5 Laundry Equipment Repairs You Can Make On Your Own

Having a working washer and dryer is a necessity, but they sometimes stop working or don’t work like they should. Before replacing or calling a repair service, try these DIY repairs. Remember to always disconnect from power and water before attempting repairs.

The first thing to check is ensuring the washer or dryer is plugged in. If so, check to see if the breaker has been tripped. When you see that those are both fine, verify that there is no damage to the power cords.

If your dryer isn’t turning on or kicks off after a few minutes, you may need to replace the thermal fuse. A thermal fuse is a safety measure that will blow when the dryer overheats or has a power surge. To repair it unscrew the back panel, and disconnect the wires to the fuse. Unscrew the fuse from the dryer, and swap out with the new fuse. Push the wires back into connection spades of the new fuse, replace the back cover, and plug the dryer back in.

If your washer or dryer is banging or vibrating excessively, they’re probably off balance. To find out, either place a level on top and see if there’s a slope, or gently rock the appliance back and forth, and see which foot is off the floor. Using pliers, you can tighten or loosen the leveling screws on the bottom of the washer or dryer to even it up. You can also use shims of wood to raise the uneven side. Verify using a level that your washer or dryer is even on the ground.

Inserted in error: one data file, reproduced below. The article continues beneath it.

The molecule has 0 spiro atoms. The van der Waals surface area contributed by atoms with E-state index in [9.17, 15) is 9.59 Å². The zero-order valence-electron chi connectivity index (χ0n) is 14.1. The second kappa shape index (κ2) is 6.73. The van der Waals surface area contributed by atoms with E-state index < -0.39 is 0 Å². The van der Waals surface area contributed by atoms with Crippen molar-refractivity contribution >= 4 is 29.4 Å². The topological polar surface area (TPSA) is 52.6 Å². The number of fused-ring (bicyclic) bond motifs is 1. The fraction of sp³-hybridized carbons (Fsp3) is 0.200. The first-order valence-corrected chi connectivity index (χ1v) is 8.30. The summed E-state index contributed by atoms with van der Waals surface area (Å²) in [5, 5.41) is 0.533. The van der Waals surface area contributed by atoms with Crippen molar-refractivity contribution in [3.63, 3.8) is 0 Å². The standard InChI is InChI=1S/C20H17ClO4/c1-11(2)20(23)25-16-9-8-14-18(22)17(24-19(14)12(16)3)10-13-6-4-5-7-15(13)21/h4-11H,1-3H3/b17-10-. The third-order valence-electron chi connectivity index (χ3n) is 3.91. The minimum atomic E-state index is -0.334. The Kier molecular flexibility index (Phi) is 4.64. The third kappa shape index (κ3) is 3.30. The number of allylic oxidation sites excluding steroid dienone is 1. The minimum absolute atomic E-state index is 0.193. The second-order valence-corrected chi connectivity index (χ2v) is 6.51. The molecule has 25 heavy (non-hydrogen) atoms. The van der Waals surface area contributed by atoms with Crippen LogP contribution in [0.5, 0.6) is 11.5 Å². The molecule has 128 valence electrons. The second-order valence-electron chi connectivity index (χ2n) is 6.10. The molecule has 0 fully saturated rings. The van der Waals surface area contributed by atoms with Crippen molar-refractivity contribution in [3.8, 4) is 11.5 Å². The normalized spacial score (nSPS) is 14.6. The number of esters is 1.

If your clothes aren’t getting all the way dry, you may have a lint and dust backup. The dryer hose often gets neglected but can develop a backup, too. To clean it out, disconnect the hose from the dryer and the wall. Using a long-handled bristle brush, get all the lint and dust out of the hose, and brush all the dust out of the wall vent and dryer vent connection. Once everything is clean, re-connect the hose to the dryer and plug it back in.

If the washer won’t switch on or it fills with water and then just sits there, you may have a broken lid switch. To determine that, you’ll need a multimeter or a continuity tester, but if that’s the problem, it’s an easy fix. If you have a Whirlpool washer (or similar style), unscrew the two screws and put in the new switch. Maytag washers require the top to be removed (by removing the back panel on the washer and carefully lifting the top), but then unscrew the old switch and replace with the new.

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